From here, take a short ride to marine drive and sit on the promenade to feel the full force of the monsoons… always a fantastic experience. Marine drive… all the way up to Nariman Point… is what predominantly makes up the Bombay skyline. Don’t miss out on the roasted corn on the cob while you’re at it. The dome bar at hotel Marine Plaza is one of the best spots in the city to catch the sunset… though I think they shut this outdoor restaurant down for the rainy season. Chowpatty beach is a must-visit as well… on a good day it should be a riot of colour and activity. There’s a great fine dining restaurant here called the Salt Water Grill. It overlooks the sea and is a bit of a pricy thing; I haven’t been here myself though.

Drive up to Walkeshwar for a photo-op: you can see Bombay’s famous Queen’s necklace (the marine drive belt, “studded” with lights) before returning back to the city. You can drive back by the Parsi tower of silence.

Other places to eat at while in the city: Koyla is a cool restaurant for Indian cuisine, it’s atop a terrace and has views of the harbour. Café Leopold offers European type fare and is generally full of tourists. Theobrama is across the road and has fabulous (non-Indian) desserts. Bade Miya is another Bombay institution: hidden away behind the Taj Mahal Hotel, this little streetside eatery has some pretty decent kebabs, rolls etc.

You could also do a short boat ride to the Elephanta caves… but remember that the caves close by 5, so leave plenty of time to get there, look around for an hour and then get back. I might recommend it if you had more time in the city and if it was in better weather. In your circumstances, it’s likely to be more trouble than it’s worth.

There are other things to see around the city, depending on what you like and how much time you have. Though I haven’t been there ever, Gandhi’s Bombay abode - Mani Bhavan sounds interesting according to Lonely Planet, dhobhi ghaat – the municipal washing place is quite a sight to behold, there’s the National Center for the Performing Arts where you might catch a good play or a concert, visit the Bombay Store for good-quality souvenirs, take a ride on a Victoria (carriage-drawn horse) along Marine Drive, drop in at the Afghan church, check out the revolving restaurant atop the hotel Ambassador and so on.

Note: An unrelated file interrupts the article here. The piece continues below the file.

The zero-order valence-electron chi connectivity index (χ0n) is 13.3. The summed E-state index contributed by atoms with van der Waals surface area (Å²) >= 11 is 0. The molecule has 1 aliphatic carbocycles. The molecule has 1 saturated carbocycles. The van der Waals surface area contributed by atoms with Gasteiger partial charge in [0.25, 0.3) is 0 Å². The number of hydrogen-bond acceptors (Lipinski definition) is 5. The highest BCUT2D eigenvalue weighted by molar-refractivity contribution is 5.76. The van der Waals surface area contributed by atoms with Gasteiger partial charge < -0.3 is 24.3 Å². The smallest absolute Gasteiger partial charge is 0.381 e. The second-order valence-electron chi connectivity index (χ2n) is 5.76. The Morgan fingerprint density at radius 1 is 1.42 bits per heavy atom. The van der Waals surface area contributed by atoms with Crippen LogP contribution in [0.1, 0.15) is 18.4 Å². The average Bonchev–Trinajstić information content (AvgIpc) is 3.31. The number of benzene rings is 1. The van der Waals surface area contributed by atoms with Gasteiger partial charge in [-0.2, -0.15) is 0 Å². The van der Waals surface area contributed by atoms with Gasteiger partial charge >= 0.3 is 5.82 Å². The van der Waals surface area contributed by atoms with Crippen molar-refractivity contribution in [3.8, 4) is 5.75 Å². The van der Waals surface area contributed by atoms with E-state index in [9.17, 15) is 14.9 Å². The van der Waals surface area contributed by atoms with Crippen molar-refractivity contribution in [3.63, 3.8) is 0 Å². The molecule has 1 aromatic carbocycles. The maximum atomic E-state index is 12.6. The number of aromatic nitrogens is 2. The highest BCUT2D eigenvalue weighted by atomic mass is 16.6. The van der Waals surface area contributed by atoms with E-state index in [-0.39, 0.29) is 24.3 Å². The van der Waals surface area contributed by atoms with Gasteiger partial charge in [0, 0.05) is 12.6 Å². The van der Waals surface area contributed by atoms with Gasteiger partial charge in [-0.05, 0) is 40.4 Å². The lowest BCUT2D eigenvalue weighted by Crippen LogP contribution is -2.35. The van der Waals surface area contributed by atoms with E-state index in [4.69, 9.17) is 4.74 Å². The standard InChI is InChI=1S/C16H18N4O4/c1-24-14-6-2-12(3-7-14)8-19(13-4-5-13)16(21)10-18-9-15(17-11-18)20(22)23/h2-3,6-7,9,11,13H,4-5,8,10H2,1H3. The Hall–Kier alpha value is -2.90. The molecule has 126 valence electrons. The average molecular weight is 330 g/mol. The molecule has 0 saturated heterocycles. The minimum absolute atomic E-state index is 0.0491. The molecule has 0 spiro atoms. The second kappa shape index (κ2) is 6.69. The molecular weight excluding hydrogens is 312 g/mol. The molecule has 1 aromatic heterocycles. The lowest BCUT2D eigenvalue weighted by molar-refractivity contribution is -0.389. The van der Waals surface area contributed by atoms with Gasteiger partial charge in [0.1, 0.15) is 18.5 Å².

Most of the above should more than fill up one day. For the remainder of your stay in Bombay, you have two options:

a) if you want to experience more of the city – venture to some of the suburbs. Bandra and Juhu are two that have quite a buzz about them. If you’ve missed Chowpatti, you could go to the beach at Juhu, which has more of the same kind of activity around it. Linking Road in Bandra is a great place to shop. See if someone can drive you to the Fab India store (it’s one of my favourites; great cotton kurtas). If you’re going to try Bhel Puri, you’d have to try it near Elco Arcade in Bandra. Walk over to Carter Road and take a stroll along the promenade. During the day, you could conceivably go to Film City and see if you can get one of those guided tours on a Bollywood set, though it seems a bit pricey for my liking.

b) if you’re looking for a break, drive up to one of the hillstations about 2 or 3 hours outside the city. Matheran is my personal favourite but Mahableshwar / Panchgani / Lonavala are all fine. This is a great time to go up there, cause it’s up the mountains which will be splendid in the monsoons. Be sure to get yourselves a comfortable hotel and see if there’s someone that can show you around to the different “points”. Preferably pick a week day to do this as the crowds can get maddening on weekends. Beware of monkeys.

What to eat:

Must: Kulfi (Indian icecream), mangoes (though they will probably be out of season by August), a biryani (it’s not very Bombay, but I haven’t been able to find a good biryani outside of India)

Feeling bold: Bhel Puri (a street side snack), Vada Pav (a Bombay special; again a streetside snack), Bombay Duck (a boneless fish, crisply fried), a “Frankie” – a spicy wrap.


kate said...

I'll be in Bombay in two days! :O

Great post btw. When are you planning to visit bombay next?

Bridget said...

Hey Dylan

It's Bridget (Neil's partner). Thanks so much for this - I am even more excited about our visit now.

We'll be sure to have a Kingfisher, or two, for you!


Neil said...

WOW - I'm now wondering whether I can get these specially commissioned blog posts on other topics of my choice.

I think you should consider a career in travel writing.

Especially after re-reading those Func Specs.

Seriously, thanks for the tips mate.


And now I'm hungry...

Dylan said...

Kate - Very Jealous. Say hi to the gang and make sure you don't tip over outside Janata again!

Bridget - You're going to have an awesome time. Make sure you take lots of pictures. You'll also have to thank me for not mentioning Bombay's notorious "dance bars".

Neil - OUCH!!! Sorry for hanging on to your LP for the last few months. I'll bring it to this Friday's drinks. When are you leaving again? We should do lunch, tennis... I can pass on tips that are... errmm... unfit for publication.
(Incidentally, the walk I decribed from VT to the Gateway has been noted in the book... except backwards)

Ms. CP - What's the Indian food scene in the Caymans?

Dylan said...

This just in from Neil and Bridget:

"Dylan - we've just landed and have found ourselves in Mondy's. I just asked the man to 'kindly do the needful' and sort us out with Kingfishers - we raise our glasses to you, sir. N"


The Phillips in Mondegar's. Who'd have thought it.